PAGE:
April 30, 2014
April 30, 2014


The ulnar collateral ligament provides stability to the metacarpal-phalangeal (MCP) joint of the thumb in flexion and valgus.  It originates from the ulnar distal aspect of the first metacarpal and attaches onto the proximal ulnar portion of the proximal phalanx.   Injuries to the Ulnar Collateral (UCL) Ligament can involve a sprain, tear and avulsion.    The UCL ligament is lax in extension and taught in flexion.  Tear can lead to pain with pinching grip. (1)  A complete rupture of the ulnar collateral ligament results in a stener lesion in 80% of cases. (2)  A stener lesion results in torn proximal ligament of UCL getting caught superficially over the aponeurosis of adductor pollicis (See Figure 2).  The separation of the proximal and distal ligament segments by the adductor aponeurosis prevents healing.
Figure 1 – Rupture of Ulnar Collateral Ligament of ThumbUCLtear 1

Figure 2 – Stener Lesion – UCL proximal portion in blue, Add- Adductor Pollicis Aponeurosis, MC – Metacarpal, PP – Proximal Phalanx, DP – Distal Phalanx



Inspection – May notice swelling at the ulnar side of the MCP joint

Palpation – The ulnar side of the 1st MCP joint will be tender

AROM – May be restricted due to effusion in joint but should be able to extend and flex against resistance.

PROM – Pain and apprehension may be present with flexion and extension of 1st MCP as well as possible restriction due to effusion.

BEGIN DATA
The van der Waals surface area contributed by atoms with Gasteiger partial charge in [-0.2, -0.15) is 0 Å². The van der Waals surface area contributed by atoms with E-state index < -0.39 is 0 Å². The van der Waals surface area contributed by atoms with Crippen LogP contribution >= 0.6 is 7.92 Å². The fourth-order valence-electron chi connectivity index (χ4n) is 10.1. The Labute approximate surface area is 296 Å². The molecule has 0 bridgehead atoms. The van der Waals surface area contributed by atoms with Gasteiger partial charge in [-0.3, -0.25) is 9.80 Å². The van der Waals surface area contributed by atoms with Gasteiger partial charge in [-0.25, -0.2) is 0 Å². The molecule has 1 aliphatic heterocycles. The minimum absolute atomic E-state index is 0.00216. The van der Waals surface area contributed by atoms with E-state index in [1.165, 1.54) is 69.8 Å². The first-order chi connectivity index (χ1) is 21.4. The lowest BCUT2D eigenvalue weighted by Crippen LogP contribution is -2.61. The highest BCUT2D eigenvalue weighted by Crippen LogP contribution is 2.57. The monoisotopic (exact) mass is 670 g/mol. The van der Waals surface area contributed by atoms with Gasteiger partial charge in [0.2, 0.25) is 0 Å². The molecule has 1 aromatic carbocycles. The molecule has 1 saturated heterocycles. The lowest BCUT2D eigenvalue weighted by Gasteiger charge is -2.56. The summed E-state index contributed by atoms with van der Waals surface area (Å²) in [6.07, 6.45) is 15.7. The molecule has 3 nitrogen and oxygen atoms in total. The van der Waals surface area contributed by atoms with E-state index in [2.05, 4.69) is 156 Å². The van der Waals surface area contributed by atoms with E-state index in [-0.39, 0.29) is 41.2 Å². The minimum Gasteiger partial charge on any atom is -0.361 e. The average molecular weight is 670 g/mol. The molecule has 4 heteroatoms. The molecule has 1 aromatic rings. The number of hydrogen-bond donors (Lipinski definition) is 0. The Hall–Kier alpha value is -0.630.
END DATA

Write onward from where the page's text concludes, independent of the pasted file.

Special Tests – Valgus stressing of D1 MTP joint in 30 degrees of flexion (3,4)(see image) may reveal increased gapping of joint compared to opposite side as well as pain.  However due to pain in joint, gapping may not be present acutely. (5).  Neurovascular examination should be normal.


Xray – of D1 (thumb) – assess for fracture, avulsion of Ulnar collateral ligament.

US – of D1 (thumb) – assess for Stener Lesion.

MRI – If US inconclusive or not matching clinical impressions, MRI can provide a more definitive visualization of the UCL, adductor aponeurosis and evidence of boney edema from injury.


Conservative Treatment:
Partial injuries and non displaced avulsion fractures – immobilization in cast, splint or brace to block thumb abduction for at least 4-6 weeks(1-3,7). Criteria for return to sport is no pain, firm end point with radial deviation stress and recovery of at least 80% range-of-motion (ROM) and pinch strength. Rehab should be started at 3-4 weeks after injury and include thumb MCP.   ROM exercises and strengthening of forearm flexors, extensors and intrinsic muscles of the hand. Should be protected for 2-3 months with removable splint for activity.

Surgical Intervention:
Referral is required for complete tears (1-3,6)(>35 degrees opening on valgus stress), displaced avulsion fractures > 2 mm, intraarticular fracture > 20% of articular surface, concern for stener lesion or symptomatic chronic injury.(7)

Dr. Neil Dilworth  and Dr. Wes Clayden  ( April 30, 2014 – PR WC)


(1) Brukner P. Clinical sports medicine. Rev. 3rd ed. ed. Toronto: McGraw-Hill; 2009.

(2) Review of orthopaedics. 5th ed. ed. Philadelphia: Saunders / Elsevier; 2008.

(3) Eiff MP. Fracture management for primary care. 2nd ed. ed. Philadelphia: Saunders; 2003.

(4) Leversedge FJ. A pocketbook of hand and upper extremity anatomy: primus manus. 1st ed. ed. Philadelphia: Lippincott Williams & Wilkins; 2010.

(5) Chan K, Micheli L, Smith A, Rolf C, Bachl N, Frontera W, et al. F.I.M.S. Team Physician Manual. ; 2006. p. 14-15-32.

(6) Hand surgery. Philadelphia: Lippincott Williams & Wilkins; 2004.

(7)  Eiff MP. Fracture management for primary care. 2nd ed. ed. Philadelphia: Saunders; 2003.

(8) DeLee & Drez’s orthopaedic sports medicine : principles and practice. 2nd ed. ed. Philadelphia: Saunders; 2003.